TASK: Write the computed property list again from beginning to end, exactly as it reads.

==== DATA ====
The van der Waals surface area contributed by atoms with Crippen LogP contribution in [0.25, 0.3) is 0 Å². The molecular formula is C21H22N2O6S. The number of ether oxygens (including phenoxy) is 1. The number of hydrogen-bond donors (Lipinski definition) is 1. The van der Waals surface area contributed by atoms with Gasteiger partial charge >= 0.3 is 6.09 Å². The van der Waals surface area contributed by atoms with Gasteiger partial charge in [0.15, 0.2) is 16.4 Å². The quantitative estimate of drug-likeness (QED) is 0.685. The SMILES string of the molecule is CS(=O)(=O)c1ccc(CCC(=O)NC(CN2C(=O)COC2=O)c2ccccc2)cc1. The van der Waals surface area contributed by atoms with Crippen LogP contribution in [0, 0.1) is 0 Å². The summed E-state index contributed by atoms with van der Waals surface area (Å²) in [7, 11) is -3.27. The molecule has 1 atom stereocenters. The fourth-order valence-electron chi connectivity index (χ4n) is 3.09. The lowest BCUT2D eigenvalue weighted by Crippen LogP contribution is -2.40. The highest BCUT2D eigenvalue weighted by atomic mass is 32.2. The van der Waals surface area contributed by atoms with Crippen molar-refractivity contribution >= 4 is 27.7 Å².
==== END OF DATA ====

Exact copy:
The van der Waals surface area contributed by atoms with Crippen LogP contribution in [0.25, 0.3) is 0 Å². The molecular formula is C21H22N2O6S. The number of ether oxygens (including phenoxy) is 1. The number of hydrogen-bond donors (Lipinski definition) is 1. The van der Waals surface area contributed by atoms with Gasteiger partial charge >= 0.3 is 6.09 Å². The van der Waals surface area contributed by atoms with Gasteiger partial charge in [0.15, 0.2) is 16.4 Å². The quantitative estimate of drug-likeness (QED) is 0.685. The SMILES string of the molecule is CS(=O)(=O)c1ccc(CCC(=O)NC(CN2C(=O)COC2=O)c2ccccc2)cc1. The van der Waals surface area contributed by atoms with Crippen LogP contribution in [0, 0.1) is 0 Å². The summed E-state index contributed by atoms with van der Waals surface area (Å²) in [7, 11) is -3.27. The molecule has 1 atom stereocenters. The fourth-order valence-electron chi connectivity index (χ4n) is 3.09. The lowest BCUT2D eigenvalue weighted by Crippen LogP contribution is -2.40. The highest BCUT2D eigenvalue weighted by atomic mass is 32.2. The van der Waals surface area contributed by atoms with Crippen molar-refractivity contribution >= 4 is 27.7 Å².